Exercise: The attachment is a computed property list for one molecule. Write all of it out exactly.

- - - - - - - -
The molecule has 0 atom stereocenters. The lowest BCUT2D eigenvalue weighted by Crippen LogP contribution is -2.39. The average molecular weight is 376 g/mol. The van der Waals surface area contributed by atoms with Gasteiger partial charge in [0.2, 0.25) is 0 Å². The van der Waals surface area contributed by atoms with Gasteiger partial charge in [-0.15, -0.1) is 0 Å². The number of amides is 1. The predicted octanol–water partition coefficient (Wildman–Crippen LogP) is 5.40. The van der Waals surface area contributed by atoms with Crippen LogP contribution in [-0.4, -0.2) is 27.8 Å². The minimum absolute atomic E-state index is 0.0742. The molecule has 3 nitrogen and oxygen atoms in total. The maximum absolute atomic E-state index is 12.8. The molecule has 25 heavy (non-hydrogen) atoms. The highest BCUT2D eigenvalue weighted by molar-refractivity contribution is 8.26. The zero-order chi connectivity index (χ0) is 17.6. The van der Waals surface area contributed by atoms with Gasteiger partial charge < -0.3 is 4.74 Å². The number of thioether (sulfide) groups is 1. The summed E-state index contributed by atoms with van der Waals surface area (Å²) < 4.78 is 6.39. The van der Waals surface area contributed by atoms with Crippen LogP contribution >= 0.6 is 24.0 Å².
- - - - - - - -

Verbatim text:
The molecule has 0 atom stereocenters. The lowest BCUT2D eigenvalue weighted by Crippen LogP contribution is -2.39. The average molecular weight is 376 g/mol. The van der Waals surface area contributed by atoms with Gasteiger partial charge in [0.2, 0.25) is 0 Å². The van der Waals surface area contributed by atoms with Gasteiger partial charge in [-0.15, -0.1) is 0 Å². The number of amides is 1. The predicted octanol–water partition coefficient (Wildman–Crippen LogP) is 5.40. The van der Waals surface area contributed by atoms with Crippen LogP contribution in [-0.4, -0.2) is 27.8 Å². The minimum absolute atomic E-state index is 0.0742. The molecule has 3 nitrogen and oxygen atoms in total. The maximum absolute atomic E-state index is 12.8. The molecule has 25 heavy (non-hydrogen) atoms. The highest BCUT2D eigenvalue weighted by molar-refractivity contribution is 8.26. The zero-order chi connectivity index (χ0) is 17.6. The van der Waals surface area contributed by atoms with Gasteiger partial charge < -0.3 is 4.74 Å². The number of thioether (sulfide) groups is 1. The summed E-state index contributed by atoms with van der Waals surface area (Å²) < 4.78 is 6.39. The van der Waals surface area contributed by atoms with Crippen LogP contribution >= 0.6 is 24.0 Å².